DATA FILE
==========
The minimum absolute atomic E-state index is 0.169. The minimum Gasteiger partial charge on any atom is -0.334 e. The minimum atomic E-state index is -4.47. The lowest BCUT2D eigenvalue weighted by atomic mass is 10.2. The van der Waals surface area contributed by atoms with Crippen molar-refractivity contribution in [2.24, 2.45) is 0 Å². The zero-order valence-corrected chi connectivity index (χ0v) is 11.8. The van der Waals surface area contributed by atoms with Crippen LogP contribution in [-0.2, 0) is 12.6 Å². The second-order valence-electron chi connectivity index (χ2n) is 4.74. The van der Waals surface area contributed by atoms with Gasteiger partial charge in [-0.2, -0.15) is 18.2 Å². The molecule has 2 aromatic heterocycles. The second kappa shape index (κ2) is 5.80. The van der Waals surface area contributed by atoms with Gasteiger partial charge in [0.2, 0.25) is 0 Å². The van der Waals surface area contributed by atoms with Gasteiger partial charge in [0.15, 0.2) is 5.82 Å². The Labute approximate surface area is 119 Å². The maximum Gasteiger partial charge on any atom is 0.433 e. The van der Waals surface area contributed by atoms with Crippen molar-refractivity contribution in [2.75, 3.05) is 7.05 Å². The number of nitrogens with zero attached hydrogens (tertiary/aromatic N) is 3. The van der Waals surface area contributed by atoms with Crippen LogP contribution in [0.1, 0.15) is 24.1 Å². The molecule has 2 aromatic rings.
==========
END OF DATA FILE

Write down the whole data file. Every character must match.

The minimum absolute atomic E-state index is 0.169. The minimum Gasteiger partial charge on any atom is -0.334 e. The minimum atomic E-state index is -4.47. The lowest BCUT2D eigenvalue weighted by atomic mass is 10.2. The van der Waals surface area contributed by atoms with Crippen molar-refractivity contribution in [2.24, 2.45) is 0 Å². The zero-order valence-corrected chi connectivity index (χ0v) is 11.8. The van der Waals surface area contributed by atoms with Crippen LogP contribution in [-0.2, 0) is 12.6 Å². The second-order valence-electron chi connectivity index (χ2n) is 4.74. The van der Waals surface area contributed by atoms with Gasteiger partial charge in [-0.2, -0.15) is 18.2 Å². The molecule has 2 aromatic heterocycles. The second kappa shape index (κ2) is 5.80. The van der Waals surface area contributed by atoms with Gasteiger partial charge in [0.2, 0.25) is 0 Å². The van der Waals surface area contributed by atoms with Gasteiger partial charge in [0.15, 0.2) is 5.82 Å². The Labute approximate surface area is 119 Å². The maximum Gasteiger partial charge on any atom is 0.433 e. The van der Waals surface area contributed by atoms with Crippen molar-refractivity contribution in [2.75, 3.05) is 7.05 Å². The number of nitrogens with zero attached hydrogens (tertiary/aromatic N) is 3. The van der Waals surface area contributed by atoms with Crippen LogP contribution in [0.1, 0.15) is 24.1 Å². The molecule has 2 aromatic rings.